Cuban flag flies in Washington as embassy reopens after 54 years

© Carlos Barria
Relations between Cuba and the US took another step forward Monday as the Cuban embassy reopened in Washington and the US embassy began operations in Havana. The agreement restoring diplomatic relations came into effect at midnight last night.

Maintenance crews at the US Department of State put up the Cuban flag in the main lobby around 4am local time Monday. With the flags arranged alphabetically, Cuba assumed its rightful place between Croatia and Cyprus.

It was the first time the island nation’s banner has been displayed in the building; according to the State Department’s protocol office, the lobby was dedicated on January 5, 1961 – two days after the US broke diplomatic relations with Cuba.

Media assembled in front of the Cuban embassy on 16th Street in Washington, DC, for the grand opening ceremony taking place at 10:30am local time. The mansion had been operating as an interests section, under the auspices of the Swiss embassy, since 1977.

Foreign Minister Bruno Rodriguez, leading the Cuban delegation to the US.

Speaking at the reception following the flag-raising, Rodriguez credited the “firm and wise leadership of Fidel Castro” and said the flag hoisted today was the same one that was taken down in 1961. It was kept safe in Florida in anticipation of this day, he said.

"As we fly again the flag that embodies the struggle of our people for national independence against the greatest challenges and dangers, we pay tribute to those who fell in defense of our nation, with absolute confidence in those who will continue to serve it with honor," Rodriguez said.

The Cuban minister also relayed a message of goodwill from President Raul Castro, who endorsed the decision to rebuild diplomatic relations based on mutual respect.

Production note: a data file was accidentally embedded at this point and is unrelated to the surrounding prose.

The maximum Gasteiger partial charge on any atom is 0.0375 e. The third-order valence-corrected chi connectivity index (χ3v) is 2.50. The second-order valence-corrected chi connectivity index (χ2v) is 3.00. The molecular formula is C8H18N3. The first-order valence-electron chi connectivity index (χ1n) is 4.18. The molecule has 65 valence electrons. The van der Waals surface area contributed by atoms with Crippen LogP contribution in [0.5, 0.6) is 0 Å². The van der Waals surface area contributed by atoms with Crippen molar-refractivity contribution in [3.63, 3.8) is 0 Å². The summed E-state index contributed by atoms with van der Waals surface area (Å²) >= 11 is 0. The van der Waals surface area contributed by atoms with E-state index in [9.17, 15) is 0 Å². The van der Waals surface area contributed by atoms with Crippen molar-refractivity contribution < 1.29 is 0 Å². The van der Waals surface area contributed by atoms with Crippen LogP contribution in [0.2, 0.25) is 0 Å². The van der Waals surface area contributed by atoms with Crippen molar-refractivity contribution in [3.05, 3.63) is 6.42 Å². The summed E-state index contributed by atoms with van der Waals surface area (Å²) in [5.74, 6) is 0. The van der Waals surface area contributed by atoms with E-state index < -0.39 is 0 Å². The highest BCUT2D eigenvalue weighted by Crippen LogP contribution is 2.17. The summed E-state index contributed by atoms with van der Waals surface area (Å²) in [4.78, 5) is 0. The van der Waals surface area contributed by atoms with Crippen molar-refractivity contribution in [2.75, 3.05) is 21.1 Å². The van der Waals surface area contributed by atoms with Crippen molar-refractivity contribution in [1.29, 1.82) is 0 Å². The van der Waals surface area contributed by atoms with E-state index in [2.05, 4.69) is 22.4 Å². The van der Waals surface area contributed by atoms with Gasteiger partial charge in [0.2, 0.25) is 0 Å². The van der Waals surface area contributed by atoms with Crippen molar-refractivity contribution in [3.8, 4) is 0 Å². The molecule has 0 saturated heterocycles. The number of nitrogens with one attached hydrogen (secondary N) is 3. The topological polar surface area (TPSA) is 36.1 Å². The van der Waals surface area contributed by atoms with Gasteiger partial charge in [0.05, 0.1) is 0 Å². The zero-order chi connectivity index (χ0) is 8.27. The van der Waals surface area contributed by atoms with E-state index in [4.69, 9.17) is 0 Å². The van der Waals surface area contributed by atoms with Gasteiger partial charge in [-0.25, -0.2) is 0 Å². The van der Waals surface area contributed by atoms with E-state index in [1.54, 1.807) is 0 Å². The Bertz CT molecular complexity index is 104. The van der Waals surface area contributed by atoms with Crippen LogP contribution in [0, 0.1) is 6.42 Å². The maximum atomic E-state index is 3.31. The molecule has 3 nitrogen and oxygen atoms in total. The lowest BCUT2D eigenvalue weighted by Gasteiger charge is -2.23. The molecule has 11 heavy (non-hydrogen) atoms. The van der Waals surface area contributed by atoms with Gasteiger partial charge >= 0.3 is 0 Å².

“Only the lifting of the economic, commercial and financial blockade, which has caused so much harm and suffering to our people, the return of the occupied territory Guantanamo and the respect for Cuba’s sovereignty, will lend some meaning to the event you are witnessing today,” Rodriguez said, adding that "the challenge is great because there have never been normal relations between our people."

Later in the day, Rodriguez met with Secretary of State John Kerry at the State Department, the first such visit since 1958. The meeting ran long and delayed the scheduled press conference by almost an hour.

“Today we begin to repair what was damaged and to open what has been close for many years,” Kerry told reporters, calling the embassy reopening “a historic and long overdue step in the right direction.”

Though differences between the US and Cuban governments remain, the policy change reflects the reality “that the cold war ended long ago, and that interests of both countries are better served by engagement than by estrangement,” Kerry explained.

While praising the current step in rebuilding relations between the US and Cuba, Rodriguez noted that full normalization will come only when the US lifts the blockade, hands over the “illegally occupied” territory of Guantanamo Bay, and compensate Cuba for “human and economic damages” inflicted by the decades-long siege of the island nation.

Assistant Secretary of State for Western Hemisphere Affairs Roberta Jacobson and current chief of the US Interests Section in Havana Jeffrey DeLaurentis represented the US at the embassy ceremony.

The US flag will be raised at the embassy in Havana on August 14, when Secretary Kerry heads to Cuba for an official visit.

Announcing the reopening of embassies earlier this month, President Barack Obama said the US needed to support its values through engagement, not blockade.

“We don’t have to be imprisoned by the past. If something isn’t working, we can and will change,” Obama said.

Speaking to reporters at the State Department Monday, the visiting Cuban minister called the relations with Washington “asymmetric,” and noted that Cuba was not blockading anyone, barring anyone’s citizens from visiting, or occupying anyone’s territory.

Still, he was optimistic about the prospect of real change in relations with the US. “We strongly believe we can both cooperate and coexist in a civilized way,” Rodriguez said.

As for questions about political changes in Cuba as a result of the normalization, he brushed them off by saying that “political opening in Cuba happened in 1959,” the year Castro’s revolutionary forces overthrew the US-backed dictatorship of Fulgencio Batista.